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Book II Jules Verne

The Professor Perplexed

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One day, as he was hurrying down to his study, he met Ben Zoof, who, secretly entertaining a feeling of delight at the professor's manifest discomfiture, made some casual remark about things not being very straight. The way in which his advance was received the good orderly never divulged, but henceforward he maintained the firm conviction that there was something very much amiss up in the sky.

To Servadac and his friends this continual disquietude and ill-humor on the part of the professor occasioned no little anxiety. From what, they asked, could his dissatisfaction arise? They could only conjecture that he had discovered some flaw in his reckonings; and if this were so, might there not be reason to apprehend that their anticipations of coming into contact with the earth, at the settled time, might all be falsified?

Day followed day, and still there was no cessation of the professor's discomposure. He was the most miserable of mortals. If really his calculations and his observations were at variance, this, in a man of his irritable temperament, would account for his perpetual perturbation. But he entered into no explanation; he only climbed up to his telescope, looking haggard and distressed, and when compelled by the frost to retire, he would make his way back to his study more furious than ever. At times he was heard giving vent to his vexation. "Confound it! what does it mean? what is she doing? All behind! Is Newton a fool? Is the law of universal gravitation the law of universal nonsense?" And the little man would seize his head in both his hands, and tear away at the scanty locks which he could ill afford to lose.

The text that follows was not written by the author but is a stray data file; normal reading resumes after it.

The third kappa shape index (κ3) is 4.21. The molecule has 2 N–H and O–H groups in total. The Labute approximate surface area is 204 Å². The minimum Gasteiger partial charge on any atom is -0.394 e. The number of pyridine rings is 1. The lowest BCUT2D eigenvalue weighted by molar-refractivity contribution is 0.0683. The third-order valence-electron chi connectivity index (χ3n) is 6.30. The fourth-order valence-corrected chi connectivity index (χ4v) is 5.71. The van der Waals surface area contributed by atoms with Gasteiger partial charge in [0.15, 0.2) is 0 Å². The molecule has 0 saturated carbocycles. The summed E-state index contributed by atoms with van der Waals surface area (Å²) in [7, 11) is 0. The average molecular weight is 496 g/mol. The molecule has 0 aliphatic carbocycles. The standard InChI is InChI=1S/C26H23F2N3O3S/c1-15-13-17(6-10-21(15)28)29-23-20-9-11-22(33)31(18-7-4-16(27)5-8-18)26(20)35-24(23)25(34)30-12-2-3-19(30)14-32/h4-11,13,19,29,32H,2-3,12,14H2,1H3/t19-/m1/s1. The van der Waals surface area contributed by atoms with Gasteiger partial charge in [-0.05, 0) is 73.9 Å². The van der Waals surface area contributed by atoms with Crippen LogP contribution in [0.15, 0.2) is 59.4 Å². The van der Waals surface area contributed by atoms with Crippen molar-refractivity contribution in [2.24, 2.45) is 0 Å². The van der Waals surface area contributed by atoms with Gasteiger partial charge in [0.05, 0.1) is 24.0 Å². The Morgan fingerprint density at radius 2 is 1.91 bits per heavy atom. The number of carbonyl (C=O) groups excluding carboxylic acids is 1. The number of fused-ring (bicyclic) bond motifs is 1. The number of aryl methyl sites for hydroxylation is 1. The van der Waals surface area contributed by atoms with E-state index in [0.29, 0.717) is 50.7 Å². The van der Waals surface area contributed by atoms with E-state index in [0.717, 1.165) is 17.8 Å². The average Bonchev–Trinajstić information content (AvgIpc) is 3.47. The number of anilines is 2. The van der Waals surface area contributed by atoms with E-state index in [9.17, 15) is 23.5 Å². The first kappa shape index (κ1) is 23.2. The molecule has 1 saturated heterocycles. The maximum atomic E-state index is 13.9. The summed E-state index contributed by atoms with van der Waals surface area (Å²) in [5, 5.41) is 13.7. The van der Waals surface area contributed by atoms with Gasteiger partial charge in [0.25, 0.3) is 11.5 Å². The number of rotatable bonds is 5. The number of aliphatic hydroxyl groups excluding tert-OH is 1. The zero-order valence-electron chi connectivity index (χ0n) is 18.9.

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Enough was overheard to confirm the suspicion that there was some irreconcilable discrepancy between the results of his computation and what he had actually observed; and yet, if he had been called upon to say, he would have sooner insisted that there was derangement in the laws of celestial mechanism, than have owned there was the least probability of error in any of his own calculations. Assuredly, if the poor professor had had any flesh to lose he would have withered away to a shadow.

But this state of things was before long to come to an end. On the 12th, Ben Zoof, who was hanging about outside the great hall of the cavern, heard the professor inside utter a loud cry. Hurrying in to ascertain the cause, he found Rosette in a state of perfect frenzy, in which ecstasy and rage seemed to be struggling for the predominance.

"Eureka! Eureka!" yelled the excited astronomer.

"What, in the name of peace, do you mean?" bawled Ben Zoof, in open-mouthed amazement.

"Eureka!" again shrieked the little man.

"How? What? Where?" roared the bewildered orderly.

"Eureka! I say," repeated Rosette; "and if you don't understand me, you may go to the devil!"

Without availing himself of this polite invitation, Ben Zoof betook himself to his master. "Something has happened to the professor," he said; "he is rushing about like a madman, screeching and yelling 'Eureka!'"

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Off on a Comet
Jules Verne

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